Posted at: September 10th, 2011 09:09 pm (UTC)

How did I miss the Gawain?

I am guessing that is because I am around the age of older Amy, and do not consider myself/women my age to be loathly.

This was, I think, the flavour that I thought was missing.


To my mind, the things that make the loathly lady loathly are not so much age, as things which are more and more common as women age (such as loosing teeth). None of which Amy exhibited. A bit wrinkly, and that was it. She even fell down like a young woman.


Posted by: widsidh (widsidh)
Posted at: September 10th, 2011 09:13 pm (UTC)
shaolin

she even fell down like a young woman.

To be fair, she had to keep quite fit and agile...

Posted by: parrot_knight (parrot_knight)
Posted at: September 10th, 2011 09:36 pm (UTC)

I was a little nervous of mentioning the comparison to the Gawain story - and as I say, I don't think the older Amy is 'loathly' - I'm closer to her age than that of the younger Amy myself.

I agree with widsidh on the agility issue, though there is also some impatience with the idea that a little latex is enough to depict ageing, which you get across film and television.

Posted by: widsidh (widsidh)
Posted at: September 10th, 2011 09:43 pm (UTC)

Posted by: muuranker (muuranker)
Posted at: September 10th, 2011 09:56 pm (UTC)

Posted by: widsidh (widsidh)
Posted at: September 10th, 2011 10:24 pm (UTC)

Posted by: aranelcharis (aranelcharis)
Posted at: September 11th, 2011 02:12 am (UTC)
England

I got some Alice vibes from the looking glass...

Is Sir Gawain and the Loathly Damsel another name for Chaucer's The Wife of Bath's Tale? Or did Chaucer borrow from that tale? My English 12 class just started The Wife of Bath's Tale on Friday. Coincidence? :)

I get the feeling that waiting is a huge motif in Doctor Who: Amy waits for the Doctor, Rory waits for Amy under Stonehenge, it appears to Amy that Rory has died waiting for her after they're separated (in "The Doctor's Wife")...this time it's Amy that waits for Rory/the Doctor. The first thing I thought of when I saw the "old" Amy was the dead (really old) Rory that Amy saw actually.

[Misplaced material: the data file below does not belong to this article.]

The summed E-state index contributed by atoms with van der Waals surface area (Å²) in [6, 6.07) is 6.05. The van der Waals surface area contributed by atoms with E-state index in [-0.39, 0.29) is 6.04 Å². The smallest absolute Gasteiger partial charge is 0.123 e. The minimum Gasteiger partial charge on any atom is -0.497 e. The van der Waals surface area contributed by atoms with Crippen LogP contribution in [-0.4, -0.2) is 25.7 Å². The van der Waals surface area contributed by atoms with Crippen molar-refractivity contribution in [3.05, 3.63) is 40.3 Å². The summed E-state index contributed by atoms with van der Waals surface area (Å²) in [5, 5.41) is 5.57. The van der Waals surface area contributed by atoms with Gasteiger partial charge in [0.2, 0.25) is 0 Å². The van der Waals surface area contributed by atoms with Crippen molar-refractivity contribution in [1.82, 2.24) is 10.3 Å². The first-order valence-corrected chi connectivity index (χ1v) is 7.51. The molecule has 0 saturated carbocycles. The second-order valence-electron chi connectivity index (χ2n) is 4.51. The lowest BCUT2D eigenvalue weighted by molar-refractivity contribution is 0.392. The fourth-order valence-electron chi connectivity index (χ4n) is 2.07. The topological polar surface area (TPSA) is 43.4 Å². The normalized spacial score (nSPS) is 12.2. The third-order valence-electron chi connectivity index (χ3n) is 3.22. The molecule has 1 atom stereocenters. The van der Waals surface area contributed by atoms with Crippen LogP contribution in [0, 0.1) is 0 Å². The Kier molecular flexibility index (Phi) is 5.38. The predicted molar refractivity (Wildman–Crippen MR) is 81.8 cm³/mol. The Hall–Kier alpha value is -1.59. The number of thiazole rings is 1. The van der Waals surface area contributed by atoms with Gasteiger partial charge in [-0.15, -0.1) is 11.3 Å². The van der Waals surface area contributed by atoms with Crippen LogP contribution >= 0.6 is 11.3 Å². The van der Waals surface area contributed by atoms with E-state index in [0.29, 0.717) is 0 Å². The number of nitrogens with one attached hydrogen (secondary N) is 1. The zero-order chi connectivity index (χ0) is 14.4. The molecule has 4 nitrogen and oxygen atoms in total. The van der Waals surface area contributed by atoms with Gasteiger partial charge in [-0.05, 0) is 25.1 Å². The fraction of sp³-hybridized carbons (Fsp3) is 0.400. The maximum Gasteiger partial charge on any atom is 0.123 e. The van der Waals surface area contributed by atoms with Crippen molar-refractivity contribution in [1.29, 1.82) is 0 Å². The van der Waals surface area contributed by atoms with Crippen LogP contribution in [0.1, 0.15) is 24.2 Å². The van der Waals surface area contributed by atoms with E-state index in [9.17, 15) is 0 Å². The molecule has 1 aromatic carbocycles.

Also, I think this is the first time that I've actually been convinced by the Rory/Amy on-screen chemistry. I'm not quite sure why it's taken me this long.

Posted by: parrot_knight (parrot_knight)
Posted at: September 11th, 2011 02:22 pm (UTC)
Northumberland

They are not quite the same story though share the same motif, or so I am told. The earliest extant version of 'The Wedding of Sir Gawain and Dame Ragnell' is later than 'The Wife of Bath's Tale', according to Wikipedia anyway.

It's Amy who gets to explain how Rory became beautiful in her eyes, rather than vice versa...

Posted by: Penny Paperbrain (pennypaperbrain)
Posted at: September 11th, 2011 01:59 pm (UTC)

But... it was toe-curling and horrible and kept trying to force emotion out of us like we're a bunch of sponges who'd been injected with saline solution. At excruciating length, even by the standards of recent episodes. And after it conned me into watching it by starting with a proper sci fi premise and no small children, too.

Perhaps I've been sitting next to Ponder too long, but I'm starting to agree with his demands for 'proper science fiction' again.

Posted by: parrot_knight (parrot_knight)
Posted at: September 11th, 2011 02:10 pm (UTC)
MattKarenArthur

Well, I felt the emotion was real and unforced, and the premise intriguing and well-developed. I prefer this sort of thing to almost any story served up as Doctor Who in the 1980s.

Posted by: Penny Paperbrain (pennypaperbrain)
Posted at: September 11th, 2011 02:26 pm (UTC)

Posted by: parrot_knight (parrot_knight)